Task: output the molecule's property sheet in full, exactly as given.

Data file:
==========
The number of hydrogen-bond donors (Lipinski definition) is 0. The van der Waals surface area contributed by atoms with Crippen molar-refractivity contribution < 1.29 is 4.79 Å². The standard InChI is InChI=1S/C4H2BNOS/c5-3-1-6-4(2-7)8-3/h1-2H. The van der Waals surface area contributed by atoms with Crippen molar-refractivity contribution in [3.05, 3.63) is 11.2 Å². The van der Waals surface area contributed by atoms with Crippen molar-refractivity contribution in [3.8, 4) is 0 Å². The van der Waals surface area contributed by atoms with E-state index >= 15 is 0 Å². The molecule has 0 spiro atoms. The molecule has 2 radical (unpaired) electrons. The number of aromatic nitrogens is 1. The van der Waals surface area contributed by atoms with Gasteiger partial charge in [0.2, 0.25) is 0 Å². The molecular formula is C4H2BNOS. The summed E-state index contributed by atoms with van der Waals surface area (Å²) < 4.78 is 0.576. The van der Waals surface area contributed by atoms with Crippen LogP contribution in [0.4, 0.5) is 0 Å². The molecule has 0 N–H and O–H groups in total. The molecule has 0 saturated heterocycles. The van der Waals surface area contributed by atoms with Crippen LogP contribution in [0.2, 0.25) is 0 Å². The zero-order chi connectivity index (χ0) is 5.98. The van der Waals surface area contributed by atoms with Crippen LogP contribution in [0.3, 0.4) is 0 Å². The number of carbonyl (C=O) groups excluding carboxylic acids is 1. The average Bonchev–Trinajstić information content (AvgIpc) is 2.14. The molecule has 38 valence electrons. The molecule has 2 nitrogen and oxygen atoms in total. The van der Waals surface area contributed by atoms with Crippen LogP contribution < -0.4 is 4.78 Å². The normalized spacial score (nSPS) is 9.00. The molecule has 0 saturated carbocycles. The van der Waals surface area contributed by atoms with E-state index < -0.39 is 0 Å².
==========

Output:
The number of hydrogen-bond donors (Lipinski definition) is 0. The van der Waals surface area contributed by atoms with Crippen molar-refractivity contribution < 1.29 is 4.79 Å². The standard InChI is InChI=1S/C4H2BNOS/c5-3-1-6-4(2-7)8-3/h1-2H. The van der Waals surface area contributed by atoms with Crippen molar-refractivity contribution in [3.05, 3.63) is 11.2 Å². The van der Waals surface area contributed by atoms with Crippen molar-refractivity contribution in [3.8, 4) is 0 Å². The van der Waals surface area contributed by atoms with E-state index >= 15 is 0 Å². The molecule has 0 spiro atoms. The molecule has 2 radical (unpaired) electrons. The number of aromatic nitrogens is 1. The van der Waals surface area contributed by atoms with Gasteiger partial charge in [0.2, 0.25) is 0 Å². The molecular formula is C4H2BNOS. The summed E-state index contributed by atoms with van der Waals surface area (Å²) < 4.78 is 0.576. The van der Waals surface area contributed by atoms with Crippen LogP contribution in [0.4, 0.5) is 0 Å². The molecule has 0 N–H and O–H groups in total. The molecule has 0 saturated heterocycles. The van der Waals surface area contributed by atoms with Crippen LogP contribution in [0.2, 0.25) is 0 Å². The zero-order chi connectivity index (χ0) is 5.98. The van der Waals surface area contributed by atoms with Crippen LogP contribution in [0.3, 0.4) is 0 Å². The number of carbonyl (C=O) groups excluding carboxylic acids is 1. The average Bonchev–Trinajstić information content (AvgIpc) is 2.14. The molecule has 38 valence electrons. The molecule has 2 nitrogen and oxygen atoms in total. The van der Waals surface area contributed by atoms with Crippen LogP contribution < -0.4 is 4.78 Å². The normalized spacial score (nSPS) is 9.00. The molecule has 0 saturated carbocycles. The van der Waals surface area contributed by atoms with E-state index < -0.39 is 0 Å².